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  • Is the SAN dying???

    Is the SAN dying? The reason that I ask this question is that MSFT has unleashed technologies this year that point in that directionAlways ON Availability Groups shuns shared storageWindows 2012 has Storage Replication Technology that does not require a SANWindows 2012 has Hyper-V Replica Technology that does not require a SANPDW v2 continues to ...
    Posted to Rick Heiges (Weblog) by RickHeiges on December 11, 2012
  • New Project Starting. Got Gas?

    “Storage is just like gasoline,” said a fellow DBA at the office the other day. This DBA, Mike is his name, is one of the smartest people I know, so I pressed him, in my subtle and erudite way, to elaborate. “Um, whut?” I said. “Yeah. Now that everything is shared – VMs or consolidated SQL Servers and shared storage – if you want to do a big ...
    Posted to Merrill Aldrich (Weblog) by merrillaldrich on September 10, 2012
  • Scandalous II: Shh! I am De-duplicating Compressed Backups

    This is part II of two Scandalous posts. Watch, mouth agape, as I run with scissors, right up against prevailing wisdom! Unfollow me now, before it’s too late! Here’s the thing. There are two really outstanding posts out there on the ‘tubez that explain in vivid detail the problems with sending compressed data into a de-duplicating appliance. And ...
    Posted to Merrill Aldrich (Weblog) by merrillaldrich on April 23, 2011
  • T-SQL Tuesday #004: Real World SSD’s

    A contribution for T-SQL Tuesday #004, hosted by the illustrious Mike Walsh! In the past few weeks I had some correspondence with Kendal Van Dyke leading up to his SQL Saturday presentation on SSDs, and he got me fired up to share a little of my team’s experience with a real implementation. Over the past four months or so, our IT group at work ...
    Posted to Merrill Aldrich (Weblog) by merrillaldrich on March 8, 2010
  • SAN 101 for the DBA

    As will become apparent from this post, I am no Storage Admin. My apologies for offending the sensibilities of those who know this topic better than I do! I get asked occasionally about placing SQL Server data on SAN storage, and I've done it with a few systems, and a lot of smart people helping me, so here's a SAN 101 crib sheet for DBAs ...
    Posted to Merrill Aldrich (Weblog) by merrillaldrich on February 16, 2010
  • Using Historical Perf Counter Data For Storage Planning

    Lately I'm faced with a fairly ambitious data center move, and at the same time with an initiative to consolidate sprawling SQL Servers onto centralized clusters. It's a chunk of work, but these two notions have fit together pretty well: as long as we're moving SQL services and touching everything, it seems to be easier to make the consolidation ...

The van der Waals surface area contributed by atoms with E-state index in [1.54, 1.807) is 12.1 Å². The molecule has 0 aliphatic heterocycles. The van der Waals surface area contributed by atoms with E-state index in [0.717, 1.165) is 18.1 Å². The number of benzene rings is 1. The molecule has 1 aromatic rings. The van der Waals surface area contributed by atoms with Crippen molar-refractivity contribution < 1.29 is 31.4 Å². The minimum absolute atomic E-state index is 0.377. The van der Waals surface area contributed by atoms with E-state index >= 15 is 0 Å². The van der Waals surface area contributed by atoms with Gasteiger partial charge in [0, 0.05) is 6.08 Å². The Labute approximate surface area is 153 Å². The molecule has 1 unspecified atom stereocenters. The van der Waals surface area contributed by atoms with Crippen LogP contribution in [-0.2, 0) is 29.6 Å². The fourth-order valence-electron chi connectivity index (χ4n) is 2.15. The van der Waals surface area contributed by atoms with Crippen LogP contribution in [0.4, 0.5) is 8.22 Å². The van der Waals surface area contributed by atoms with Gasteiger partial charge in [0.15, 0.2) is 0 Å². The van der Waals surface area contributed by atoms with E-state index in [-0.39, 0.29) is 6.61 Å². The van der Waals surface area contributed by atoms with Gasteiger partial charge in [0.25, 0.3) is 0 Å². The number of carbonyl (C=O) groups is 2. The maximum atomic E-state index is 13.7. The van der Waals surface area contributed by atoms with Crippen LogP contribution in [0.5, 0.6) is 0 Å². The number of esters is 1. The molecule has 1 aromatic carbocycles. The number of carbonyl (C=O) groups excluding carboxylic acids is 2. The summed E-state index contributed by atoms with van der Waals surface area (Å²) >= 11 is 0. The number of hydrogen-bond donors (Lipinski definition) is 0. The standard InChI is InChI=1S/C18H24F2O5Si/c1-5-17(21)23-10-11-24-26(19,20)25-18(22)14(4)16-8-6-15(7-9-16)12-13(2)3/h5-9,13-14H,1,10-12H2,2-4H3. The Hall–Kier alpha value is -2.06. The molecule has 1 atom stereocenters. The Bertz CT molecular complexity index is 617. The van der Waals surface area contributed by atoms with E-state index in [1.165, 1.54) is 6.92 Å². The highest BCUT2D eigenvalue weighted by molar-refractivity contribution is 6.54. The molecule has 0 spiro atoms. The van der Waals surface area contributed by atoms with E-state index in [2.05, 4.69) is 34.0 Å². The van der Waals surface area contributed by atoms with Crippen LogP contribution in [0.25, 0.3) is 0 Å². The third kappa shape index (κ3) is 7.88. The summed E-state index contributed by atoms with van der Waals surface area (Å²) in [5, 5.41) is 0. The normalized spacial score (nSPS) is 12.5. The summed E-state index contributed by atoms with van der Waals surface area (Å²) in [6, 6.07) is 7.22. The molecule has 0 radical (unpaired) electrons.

Posted to Merrill Aldrich (Weblog) by merrillaldrich on October 29, 2009
  • SAN Disk Array Performance: Beware LUN Concatenation

    I'd like to pass along a couple of tips for those new to using SAN storage for SQL Server. SAN Storage is quite expensive, and doubly so if your storage doesn't deliver on the performance front. SAN disk arrays are not magic, and sadly they don't just automagically perform well, marketing to the contrary. These are some items I have found helpful ...
    Posted to Merrill Aldrich (Weblog) by merrillaldrich on July 26, 2009
  • SAN vs. Disk Arrays: It goes a long way to be slightly more specific!

    In the SQL Server communities, it's common to hear people talking about HP SAN, EMC SAN, 3Par SAN, and so on as if there were such things as HP SAN, EMC SAN, etc. Technically, SAN stands for Storage Area Network, but can be, and has been, used in two different ways. First, outside the storage communities, people often view everything beyond ...
    Posted to Linchi Shea (Weblog) by Linchi Shea on June 26, 2009
  • Performance impact: file fragmentation and SAN – Part V

    SQL Server workloads   So far, the discussions in all the previous posts (1, 2, 3, and 4) on the performance impact of file fragmentation on a drive presented from a high-end enterprise-class disk array are related to disk I/O workloads. Ultimately, you want to know how file fragmentation may impact your SQL Server workloads.   In ...
    Posted to Linchi Shea (Weblog) by Linchi Shea on December 29, 2008
  • Performance impact: file fragmentation and SAN – Part IV

    Lies, damned lies, and statistics!   If you have read my three previous posts (1, 2, 3), you may walk away with an impression that on a drive presented from a high-end enterprise class disk array, Windows file fragmentation does not have a significant performance impact. And I’ve given you empirical data—oh yeah, statistics—to support that ...
    Posted to Linchi Shea (Weblog) by Linchi Shea on December 22, 2008
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